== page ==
We met Tom Chappell and his new company, Ramblers Way, at the Outdoor Retailer earlier this year.
Most of us know Chappell (pronounced “chapel”) from Tom’s of Maine, the hugely successful, natural toothpaste and personal
care product company bought by Colgate-Palmolive in 2006.
So, what’s this new gig for the tall, white-haired man who grew up on a farm and spent many a day riding his horse in the fields of Uxbridge, Massachusetts?
Chappell, 72, first brainstormed the Maine clothing company after a trek with his son in Wales, to celebrate the Tom’s of Maine $100 million sale.
They hiked for two weeks in cool, rainy weather. He tried all variety of garb – polypropylene, capilene, silk, wool, cotton – yet, he found nothing would keep him warm, dry, and body-odor free during those 12-mile, rambling days.
He admired the local sheep, seemingly comfortable and content in their own coats.
He did some research. (His wife, Kate, says he stayed retired for just a few weeks.)
He learned that by using the superfine fibers of the Rambouillet sheep, one could create soft, fine yarn that didn’t itch. From that, you can make light, insulating, breathable clothing.
With help from family members (son Chris Chappell helps on the technological side and daughter Eliza Chappell is a designer.), the company was born in 2009. With their help, the senior Chappell has learned about bounce rates, click-through-rates, and the world of Internet sales.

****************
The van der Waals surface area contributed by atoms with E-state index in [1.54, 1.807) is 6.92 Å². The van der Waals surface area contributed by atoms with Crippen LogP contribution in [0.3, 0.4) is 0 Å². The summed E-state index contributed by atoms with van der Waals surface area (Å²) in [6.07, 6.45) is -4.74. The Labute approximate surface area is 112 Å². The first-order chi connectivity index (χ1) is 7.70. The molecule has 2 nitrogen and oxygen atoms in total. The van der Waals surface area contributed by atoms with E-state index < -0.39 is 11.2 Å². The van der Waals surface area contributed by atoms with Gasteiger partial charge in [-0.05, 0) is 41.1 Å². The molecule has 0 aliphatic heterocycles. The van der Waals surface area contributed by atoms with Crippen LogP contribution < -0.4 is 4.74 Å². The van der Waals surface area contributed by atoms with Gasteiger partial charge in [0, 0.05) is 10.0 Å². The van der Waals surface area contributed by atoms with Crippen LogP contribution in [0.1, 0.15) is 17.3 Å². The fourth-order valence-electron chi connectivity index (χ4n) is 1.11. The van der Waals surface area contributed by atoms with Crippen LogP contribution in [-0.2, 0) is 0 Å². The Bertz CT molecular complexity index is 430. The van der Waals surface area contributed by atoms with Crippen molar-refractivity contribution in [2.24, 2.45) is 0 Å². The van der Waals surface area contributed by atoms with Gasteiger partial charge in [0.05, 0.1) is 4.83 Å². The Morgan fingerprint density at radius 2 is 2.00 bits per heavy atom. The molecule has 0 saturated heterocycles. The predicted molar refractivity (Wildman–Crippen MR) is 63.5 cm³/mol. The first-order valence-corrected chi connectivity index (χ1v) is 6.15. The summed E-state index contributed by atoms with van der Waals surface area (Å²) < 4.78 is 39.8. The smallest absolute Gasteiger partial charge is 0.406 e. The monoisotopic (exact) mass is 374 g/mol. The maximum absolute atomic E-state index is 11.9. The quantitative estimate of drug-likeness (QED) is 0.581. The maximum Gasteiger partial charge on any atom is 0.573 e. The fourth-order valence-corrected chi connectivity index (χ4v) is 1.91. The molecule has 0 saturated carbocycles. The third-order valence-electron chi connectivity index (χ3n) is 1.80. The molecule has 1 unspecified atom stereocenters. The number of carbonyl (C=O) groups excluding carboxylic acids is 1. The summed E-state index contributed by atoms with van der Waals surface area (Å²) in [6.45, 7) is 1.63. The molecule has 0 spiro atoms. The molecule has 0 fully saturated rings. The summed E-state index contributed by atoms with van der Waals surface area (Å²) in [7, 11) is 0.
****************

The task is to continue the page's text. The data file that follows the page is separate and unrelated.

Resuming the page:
“If customers see an image of a white-haired guy in a Volvo, they’re just going to move off,” he recalled.
Ramblers Way is not another clothing company, selling high-end products sourced and made in China. Chappell, who earned a Masters from the Harvard Divinity School in 1991, wanted to create something more meaningful and valuable.
Heard of “ethical fashion?” It’s an umbrella term describing a range of issues including working conditions, fair trade, sustainable production, the environment, and animal welfare in the production and sale of clothing.
Ramblers Way is ethical fashion. The wool comes sheep in Colorado, Montana, Nevada, and Maine. It’s sent to mills in the North and South Carolina, then sewn by garment makers in Fall River, Massachusetts. Natural enzymes are used to clean the wool. Plant extracts are used to dye it. And the company has a thorough plan for sustainability which includes geothermal and solar energy for their offices in Kennebunk, Maine.
It started out exclusively on line and as appealing most directly to Baby Boomers. But Chappell learned that reaching younger buyers was crucial. The clothes are now geared for “value-centric” shoppers who are “stylish, fit, and trim,” he said.
He also found he disliked the “lack of relationships” inherent in the online-only entity, said Chappell. So, they connected with retailers. Its clothing is now in 400 independent clothing stores.